In Los Angeles, a cafe shields diners from virus with private greenhouses

Nuria Bosch, 29, and Dria Abramson, 29, eat lunch in a social distancing greenhouse dining pod, amid the outbreak of the coronavirus disease (COVID-19), in the former parking lot of the Lady Byrd Cafe in Los Angeles, California, U.S. July 7, 2020. REUTERS/Lucy Nicholson

A Los Angeles cafe has filled its parking lot with individual greenhouse dining pods to help diners feel safe during the coronavirus pandemic. 

The Lady Byrd Cafe in the city’s trendy Echo Park neighborhood closed its doors at the start of the pandemic in March. 

When outdoor dining was allowed to resume, owner Misty Mansouri was ready, having transformed the restaurant’s blacktop parking lot into a garden filled with flowers, herbs, and plants with private glass cabins.

The investment has paid off as the governor has once again banned indoor dining in much of the state, having allowed restricted openings in late May, after coronavirus cases broke records and hospitalizations rose 50% in two weeks.

Mansouri said the pods, which have windows to allow airflow, are cleaned and sanitized after each use and comply with guidelines issued by the U.S. Centers for Disease Control and Prevention (CDC).

“The CDC guidelines are really you just have to be six feet apart, right? I just went the extra step to make sure that people feel extra comfortable,” she said. “Many of the people who have dined here, this has been their first experience and they feel super-safe.”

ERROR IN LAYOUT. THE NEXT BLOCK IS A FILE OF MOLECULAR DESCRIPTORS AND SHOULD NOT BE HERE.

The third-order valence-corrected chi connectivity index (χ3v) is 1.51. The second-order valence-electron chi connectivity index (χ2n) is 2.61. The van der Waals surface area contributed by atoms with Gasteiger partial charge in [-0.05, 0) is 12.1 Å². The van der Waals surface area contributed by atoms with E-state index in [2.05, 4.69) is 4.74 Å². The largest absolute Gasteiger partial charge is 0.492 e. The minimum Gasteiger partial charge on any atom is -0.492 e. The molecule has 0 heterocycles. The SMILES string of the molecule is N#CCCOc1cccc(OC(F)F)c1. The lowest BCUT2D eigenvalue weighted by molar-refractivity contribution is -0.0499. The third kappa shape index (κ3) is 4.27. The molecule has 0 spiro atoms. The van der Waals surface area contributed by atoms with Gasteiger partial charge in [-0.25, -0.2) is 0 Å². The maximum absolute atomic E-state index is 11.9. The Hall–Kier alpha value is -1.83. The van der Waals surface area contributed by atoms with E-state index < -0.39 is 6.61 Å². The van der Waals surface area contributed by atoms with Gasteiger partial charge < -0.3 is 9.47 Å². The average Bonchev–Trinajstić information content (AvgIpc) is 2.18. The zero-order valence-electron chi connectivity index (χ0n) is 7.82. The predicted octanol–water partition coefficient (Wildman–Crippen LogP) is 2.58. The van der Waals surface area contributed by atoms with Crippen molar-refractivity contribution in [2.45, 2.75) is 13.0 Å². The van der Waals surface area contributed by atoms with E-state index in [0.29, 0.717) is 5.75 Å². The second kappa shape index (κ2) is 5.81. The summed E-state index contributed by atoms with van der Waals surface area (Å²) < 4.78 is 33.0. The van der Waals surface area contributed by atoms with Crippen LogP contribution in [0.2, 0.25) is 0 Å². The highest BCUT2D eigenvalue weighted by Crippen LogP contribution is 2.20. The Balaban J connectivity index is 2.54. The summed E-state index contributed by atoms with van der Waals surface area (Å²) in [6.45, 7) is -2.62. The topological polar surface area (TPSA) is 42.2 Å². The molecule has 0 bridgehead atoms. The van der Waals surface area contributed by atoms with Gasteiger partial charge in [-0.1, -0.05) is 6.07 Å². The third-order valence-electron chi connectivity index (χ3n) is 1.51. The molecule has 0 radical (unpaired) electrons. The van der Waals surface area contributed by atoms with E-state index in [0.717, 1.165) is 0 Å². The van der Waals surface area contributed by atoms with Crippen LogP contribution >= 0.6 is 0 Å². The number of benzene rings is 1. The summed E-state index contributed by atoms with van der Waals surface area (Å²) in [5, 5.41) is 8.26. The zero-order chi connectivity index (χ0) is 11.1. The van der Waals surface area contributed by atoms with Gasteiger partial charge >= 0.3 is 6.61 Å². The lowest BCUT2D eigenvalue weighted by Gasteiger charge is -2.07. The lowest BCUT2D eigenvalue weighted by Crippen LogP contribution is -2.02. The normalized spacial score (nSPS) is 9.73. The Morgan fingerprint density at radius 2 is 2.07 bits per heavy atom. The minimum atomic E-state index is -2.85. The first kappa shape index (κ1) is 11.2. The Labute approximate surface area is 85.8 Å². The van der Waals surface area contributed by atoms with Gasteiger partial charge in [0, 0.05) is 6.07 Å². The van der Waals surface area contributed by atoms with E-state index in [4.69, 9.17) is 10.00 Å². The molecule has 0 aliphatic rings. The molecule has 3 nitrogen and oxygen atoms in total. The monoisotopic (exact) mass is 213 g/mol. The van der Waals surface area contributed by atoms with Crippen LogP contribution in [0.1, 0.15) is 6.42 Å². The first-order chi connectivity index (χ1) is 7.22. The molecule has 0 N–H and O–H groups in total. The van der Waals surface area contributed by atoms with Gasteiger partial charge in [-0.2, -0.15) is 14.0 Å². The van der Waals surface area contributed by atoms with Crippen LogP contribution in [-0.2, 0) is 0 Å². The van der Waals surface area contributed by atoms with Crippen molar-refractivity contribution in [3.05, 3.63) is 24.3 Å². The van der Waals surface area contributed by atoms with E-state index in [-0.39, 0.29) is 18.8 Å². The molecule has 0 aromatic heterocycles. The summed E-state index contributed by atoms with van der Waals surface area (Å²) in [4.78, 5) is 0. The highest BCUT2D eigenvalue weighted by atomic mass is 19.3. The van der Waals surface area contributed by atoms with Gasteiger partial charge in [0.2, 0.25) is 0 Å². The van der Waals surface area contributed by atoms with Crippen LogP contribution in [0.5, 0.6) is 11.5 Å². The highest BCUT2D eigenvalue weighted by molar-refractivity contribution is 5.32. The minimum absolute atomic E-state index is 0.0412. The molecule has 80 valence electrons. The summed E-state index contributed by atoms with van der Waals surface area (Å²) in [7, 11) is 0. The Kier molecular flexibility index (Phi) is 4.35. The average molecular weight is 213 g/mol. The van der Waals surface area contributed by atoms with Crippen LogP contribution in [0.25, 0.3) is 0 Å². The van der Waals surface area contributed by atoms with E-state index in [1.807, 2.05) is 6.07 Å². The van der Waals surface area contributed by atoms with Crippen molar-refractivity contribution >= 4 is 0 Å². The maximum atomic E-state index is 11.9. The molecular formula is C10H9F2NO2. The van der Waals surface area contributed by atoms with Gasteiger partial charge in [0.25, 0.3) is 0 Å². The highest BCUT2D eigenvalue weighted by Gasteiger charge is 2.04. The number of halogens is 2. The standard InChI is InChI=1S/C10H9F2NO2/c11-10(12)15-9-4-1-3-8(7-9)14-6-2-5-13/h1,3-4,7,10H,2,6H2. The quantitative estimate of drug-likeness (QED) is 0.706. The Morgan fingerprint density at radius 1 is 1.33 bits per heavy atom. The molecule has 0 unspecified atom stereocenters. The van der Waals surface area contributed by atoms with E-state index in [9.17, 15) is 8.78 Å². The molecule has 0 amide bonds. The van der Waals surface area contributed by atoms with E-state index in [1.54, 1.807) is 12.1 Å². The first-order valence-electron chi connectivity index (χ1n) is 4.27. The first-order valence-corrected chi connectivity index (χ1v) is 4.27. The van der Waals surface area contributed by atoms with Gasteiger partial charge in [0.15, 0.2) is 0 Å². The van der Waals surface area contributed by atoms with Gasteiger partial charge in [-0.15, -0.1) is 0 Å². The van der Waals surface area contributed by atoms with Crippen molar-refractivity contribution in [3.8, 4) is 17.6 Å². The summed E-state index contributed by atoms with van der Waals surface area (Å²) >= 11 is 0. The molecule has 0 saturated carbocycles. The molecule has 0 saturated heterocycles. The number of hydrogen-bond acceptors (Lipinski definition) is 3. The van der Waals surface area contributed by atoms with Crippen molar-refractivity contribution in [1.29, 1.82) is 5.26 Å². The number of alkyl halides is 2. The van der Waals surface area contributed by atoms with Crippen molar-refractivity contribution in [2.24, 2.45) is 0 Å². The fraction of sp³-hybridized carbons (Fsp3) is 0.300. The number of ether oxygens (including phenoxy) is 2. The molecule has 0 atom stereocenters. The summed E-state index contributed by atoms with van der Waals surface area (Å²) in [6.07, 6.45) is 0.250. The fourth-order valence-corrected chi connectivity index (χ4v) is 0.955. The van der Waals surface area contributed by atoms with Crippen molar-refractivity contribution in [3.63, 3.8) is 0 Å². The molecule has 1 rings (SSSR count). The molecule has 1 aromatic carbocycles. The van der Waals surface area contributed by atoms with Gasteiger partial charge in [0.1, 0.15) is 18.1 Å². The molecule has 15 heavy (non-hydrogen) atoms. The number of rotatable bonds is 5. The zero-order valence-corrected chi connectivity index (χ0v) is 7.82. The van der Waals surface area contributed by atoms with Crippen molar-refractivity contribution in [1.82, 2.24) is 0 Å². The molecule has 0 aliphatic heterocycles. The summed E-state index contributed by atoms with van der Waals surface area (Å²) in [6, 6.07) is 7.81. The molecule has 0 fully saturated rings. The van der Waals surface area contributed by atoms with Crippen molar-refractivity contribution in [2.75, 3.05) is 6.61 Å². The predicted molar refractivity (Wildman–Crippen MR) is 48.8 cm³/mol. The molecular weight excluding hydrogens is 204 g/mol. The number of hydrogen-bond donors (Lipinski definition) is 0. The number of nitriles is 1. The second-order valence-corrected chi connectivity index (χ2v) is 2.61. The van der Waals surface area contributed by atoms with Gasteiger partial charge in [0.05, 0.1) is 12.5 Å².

Mansouri was inspired by images of similar dining spaces in Europe. Dutch restaurant ETEN introduced glass dining huts on its waterside patio in May. 

Thessa Villegas, 34, who convinced her reluctant friend Rebecca High to go out for lunch by showing her the greenhouses on the cafe’s website, called the experience the “holy grail of dining.”

“I think this is amazing. This is what I think we have needed for a very long time in merging that safety plus the whole experiencing social interaction,” she said.

The only drawback to the pods, Mansouri said, is that, although they have roof windows and fans, they can get warm inside during the heat of a Los Angeles summer day. 

“They’re really lovely in the evening and they’re really lovely in the morning,” she said.


By Rollo Ross

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